Those things open windows for us to do that “rationalization thing” I wrote about earlier.  We lie to ourselves about what we see and try to rationalize it to ease our fears and worry, when just “sucking it up”, bolstering our intestinal fortitude and finding the right way to do what needs to be done is the next step.

Now, I’m no expert but, if we just remember to follow some simple, yet time tested rules, I think we’d all find doing the right thing gets easier and easier.

Every day take steps to be as honest, as real, and as brave as you can be, even when it scares you.  You can never go wrong.  You’ll also be mentally stronger from it, making it just a little easier to do it the next time.


A verse from a very famous book pretty much says it all if you really thing about it.  It is translated like this.  “Do unto others as you would have them do unto you.

If you want someone to be honest with you, be honest with them.  If you want your boss to trust you, be trustworthy.  If you want more compassion and empathy from those around you, be compassionate and empathetic.

All these examples have one thing in common, exemplifying the behavior, not just speaking it.

Do the things that lead you to become the person you want to be, and you will become that person, step by step.  You just have to do one thing.

…Do the right thing.

“Do the right thing, whenever possible.  It is always possible.”

“The book of life has no scrap pages, write with care.”                                             

Tom Thayer Picture

Tom Thayer


Thank you for coming to our website. It is my hope that when you put your mouse down and decide to take action for your facility needs, that we’ve given you enough information for you to make PSI your first call for your specialty contracting needs.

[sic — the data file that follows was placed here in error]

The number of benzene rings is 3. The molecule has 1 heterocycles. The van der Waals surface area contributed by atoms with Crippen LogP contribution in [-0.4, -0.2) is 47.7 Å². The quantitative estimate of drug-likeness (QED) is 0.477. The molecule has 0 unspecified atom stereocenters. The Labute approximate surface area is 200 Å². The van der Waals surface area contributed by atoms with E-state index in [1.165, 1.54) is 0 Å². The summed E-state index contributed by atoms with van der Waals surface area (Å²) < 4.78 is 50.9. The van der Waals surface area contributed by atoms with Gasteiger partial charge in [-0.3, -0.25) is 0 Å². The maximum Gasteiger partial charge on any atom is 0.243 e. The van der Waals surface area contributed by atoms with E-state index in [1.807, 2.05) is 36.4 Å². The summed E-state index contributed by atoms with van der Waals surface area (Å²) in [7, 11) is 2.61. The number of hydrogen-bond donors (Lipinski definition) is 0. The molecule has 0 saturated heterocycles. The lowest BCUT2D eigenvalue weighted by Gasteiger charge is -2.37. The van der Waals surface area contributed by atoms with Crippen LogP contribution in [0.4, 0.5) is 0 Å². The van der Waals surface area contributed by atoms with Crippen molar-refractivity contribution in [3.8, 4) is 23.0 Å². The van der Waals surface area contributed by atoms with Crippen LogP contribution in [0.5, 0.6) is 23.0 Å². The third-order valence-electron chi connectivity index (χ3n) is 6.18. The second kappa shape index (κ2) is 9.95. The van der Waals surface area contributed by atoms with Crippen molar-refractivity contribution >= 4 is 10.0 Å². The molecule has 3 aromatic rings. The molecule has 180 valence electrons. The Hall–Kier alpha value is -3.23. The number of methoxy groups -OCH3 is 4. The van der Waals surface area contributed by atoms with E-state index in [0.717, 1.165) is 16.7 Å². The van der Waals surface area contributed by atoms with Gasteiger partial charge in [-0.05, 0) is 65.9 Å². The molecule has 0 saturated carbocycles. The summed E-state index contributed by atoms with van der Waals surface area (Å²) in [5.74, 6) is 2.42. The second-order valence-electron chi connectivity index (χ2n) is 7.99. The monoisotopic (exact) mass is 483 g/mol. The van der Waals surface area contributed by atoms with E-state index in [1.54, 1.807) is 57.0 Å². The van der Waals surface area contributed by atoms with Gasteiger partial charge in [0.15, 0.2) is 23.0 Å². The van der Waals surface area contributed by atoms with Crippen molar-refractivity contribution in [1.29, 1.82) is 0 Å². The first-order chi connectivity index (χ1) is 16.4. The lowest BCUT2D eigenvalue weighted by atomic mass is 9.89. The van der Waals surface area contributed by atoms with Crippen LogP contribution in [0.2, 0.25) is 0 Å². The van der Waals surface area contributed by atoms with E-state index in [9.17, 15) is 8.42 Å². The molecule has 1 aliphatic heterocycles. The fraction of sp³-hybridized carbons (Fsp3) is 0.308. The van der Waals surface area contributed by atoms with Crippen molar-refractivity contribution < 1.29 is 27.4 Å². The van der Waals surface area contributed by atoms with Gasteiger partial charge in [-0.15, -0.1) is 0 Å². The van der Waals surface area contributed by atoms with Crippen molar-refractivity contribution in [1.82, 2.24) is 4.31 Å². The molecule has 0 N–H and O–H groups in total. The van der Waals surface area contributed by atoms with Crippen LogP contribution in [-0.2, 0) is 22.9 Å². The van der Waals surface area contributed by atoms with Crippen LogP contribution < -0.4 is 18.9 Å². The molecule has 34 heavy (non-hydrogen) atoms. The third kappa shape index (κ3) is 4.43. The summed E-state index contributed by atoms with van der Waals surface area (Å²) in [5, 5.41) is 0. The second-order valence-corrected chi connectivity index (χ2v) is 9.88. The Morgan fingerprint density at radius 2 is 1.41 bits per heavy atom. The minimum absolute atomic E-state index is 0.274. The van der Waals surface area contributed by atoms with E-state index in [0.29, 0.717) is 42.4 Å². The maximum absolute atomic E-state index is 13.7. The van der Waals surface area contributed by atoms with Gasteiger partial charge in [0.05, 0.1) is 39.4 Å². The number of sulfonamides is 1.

I formed PSI to provide a better, more polished product for our customers in the power and petrochemical industries. To provide “old school” service that was based upon a handshake, and where a service company does just that, provide service. Not only provide service, but provide only the best service, with spot-on pricing, punctuality, professionalism and utilizes a “service with a smile” approach. The company, much like myself has modest roots, remains humble in its demeanor and yet is very driven to succeed and be the very best at what we do.

Mike Bosse

Mike Bosse

Lead Technician

Mike has been with PSI since Late 2014, when he moved over to Billings, MT from Chicago to join our work family.

Mike has been working in the petrochemical industry since he was 19 and has developed quite a few specialty skills over the years. Mike’s certified in multiple PSI service lines such as Isolation/Hydros and torqueing and on-stream leak sealing.

“Bosse” as we refer to him, is another part of our very talented and exciting MT crews. Committed, caring and very personable, Mike is a favorite of our customers and is usually asked for by name when they call in for service work. We enjoy seeing Mike’s bright, smiling face every day around here. He just brings joy to everything he does and is a superb member of our Plant Services, Inc. family.

Sean Carney

Sean Carney

National Technical Operations Manager

Sean has over 13 years of specialty contracting experience and has been with PSI for over 10+ years. Sean started in this industry at a very young age, so despite barely being in his 30’s, Sean has collected decades of experience and has earned his right to manage all of PSI’s territory offices. Sean is a life-long Montana native and grew up in the farm fields just outside of Billings right near the PSI corporate office.

Sean has obtained training and certification in just about every service line PSI has to offer. From Leak Sealing to Hot Taps and Line Stops, Sean’s mastery of these services lines is the baseline that provides him the knowledge to lead our offices to provide only the pinnacle of services to our valued customers.

Sean has the unique background in that he apprenticed at PSI while he was in high school. Seeing things literally from the ground up, as well as working his way up with hard work, dedication and a zest for specialty contracting, Sean’s vision for the future of PSI sets us all up for success. Customer service is core to Sean’s beliefs, and he is our cheerleader to our troops that quality customer service is not easy but is worth it every time and is the only service acceptable here at PSI. Give Sean a call and see what he can do for your specialty needs.